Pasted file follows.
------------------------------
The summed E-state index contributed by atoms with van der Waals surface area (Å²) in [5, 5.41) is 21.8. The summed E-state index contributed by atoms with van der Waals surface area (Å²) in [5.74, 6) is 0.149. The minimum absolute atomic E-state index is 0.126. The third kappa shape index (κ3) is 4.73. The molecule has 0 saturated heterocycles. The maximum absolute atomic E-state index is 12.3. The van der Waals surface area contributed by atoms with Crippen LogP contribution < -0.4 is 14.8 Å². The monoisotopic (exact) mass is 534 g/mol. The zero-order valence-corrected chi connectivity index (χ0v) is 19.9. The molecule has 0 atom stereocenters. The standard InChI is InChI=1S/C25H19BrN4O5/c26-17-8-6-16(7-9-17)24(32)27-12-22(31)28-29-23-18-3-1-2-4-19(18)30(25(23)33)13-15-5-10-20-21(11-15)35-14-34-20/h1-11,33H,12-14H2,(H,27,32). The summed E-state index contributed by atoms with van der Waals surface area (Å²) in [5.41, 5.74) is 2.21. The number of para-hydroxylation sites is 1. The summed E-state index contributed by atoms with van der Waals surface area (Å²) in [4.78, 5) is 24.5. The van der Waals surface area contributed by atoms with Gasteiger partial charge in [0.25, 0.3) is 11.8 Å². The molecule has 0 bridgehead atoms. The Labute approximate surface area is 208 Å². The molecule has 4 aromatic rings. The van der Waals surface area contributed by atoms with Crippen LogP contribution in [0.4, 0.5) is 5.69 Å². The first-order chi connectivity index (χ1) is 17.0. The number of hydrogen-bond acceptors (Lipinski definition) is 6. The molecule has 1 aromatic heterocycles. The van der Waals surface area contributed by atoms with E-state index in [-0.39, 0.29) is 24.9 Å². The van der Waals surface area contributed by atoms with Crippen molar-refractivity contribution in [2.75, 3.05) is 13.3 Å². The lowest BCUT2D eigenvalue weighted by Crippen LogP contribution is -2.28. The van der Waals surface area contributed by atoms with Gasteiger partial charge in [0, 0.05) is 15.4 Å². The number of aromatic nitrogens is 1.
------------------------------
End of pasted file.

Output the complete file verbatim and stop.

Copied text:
The summed E-state index contributed by atoms with van der Waals surface area (Å²) in [5, 5.41) is 21.8. The summed E-state index contributed by atoms with van der Waals surface area (Å²) in [5.74, 6) is 0.149. The minimum absolute atomic E-state index is 0.126. The third kappa shape index (κ3) is 4.73. The molecule has 0 saturated heterocycles. The maximum absolute atomic E-state index is 12.3. The van der Waals surface area contributed by atoms with Crippen LogP contribution < -0.4 is 14.8 Å². The monoisotopic (exact) mass is 534 g/mol. The zero-order valence-corrected chi connectivity index (χ0v) is 19.9. The molecule has 0 atom stereocenters. The standard InChI is InChI=1S/C25H19BrN4O5/c26-17-8-6-16(7-9-17)24(32)27-12-22(31)28-29-23-18-3-1-2-4-19(18)30(25(23)33)13-15-5-10-20-21(11-15)35-14-34-20/h1-11,33H,12-14H2,(H,27,32). The summed E-state index contributed by atoms with van der Waals surface area (Å²) in [5.41, 5.74) is 2.21. The number of para-hydroxylation sites is 1. The summed E-state index contributed by atoms with van der Waals surface area (Å²) in [4.78, 5) is 24.5. The van der Waals surface area contributed by atoms with Gasteiger partial charge in [0.25, 0.3) is 11.8 Å². The molecule has 0 bridgehead atoms. The Labute approximate surface area is 208 Å². The molecule has 4 aromatic rings. The van der Waals surface area contributed by atoms with Crippen LogP contribution in [0.4, 0.5) is 5.69 Å². The first-order chi connectivity index (χ1) is 17.0. The number of hydrogen-bond acceptors (Lipinski definition) is 6. The molecule has 1 aromatic heterocycles. The van der Waals surface area contributed by atoms with E-state index in [-0.39, 0.29) is 24.9 Å². The van der Waals surface area contributed by atoms with Crippen molar-refractivity contribution in [2.75, 3.05) is 13.3 Å². The lowest BCUT2D eigenvalue weighted by Crippen LogP contribution is -2.28. The van der Waals surface area contributed by atoms with Gasteiger partial charge in [0, 0.05) is 15.4 Å². The number of aromatic nitrogens is 1.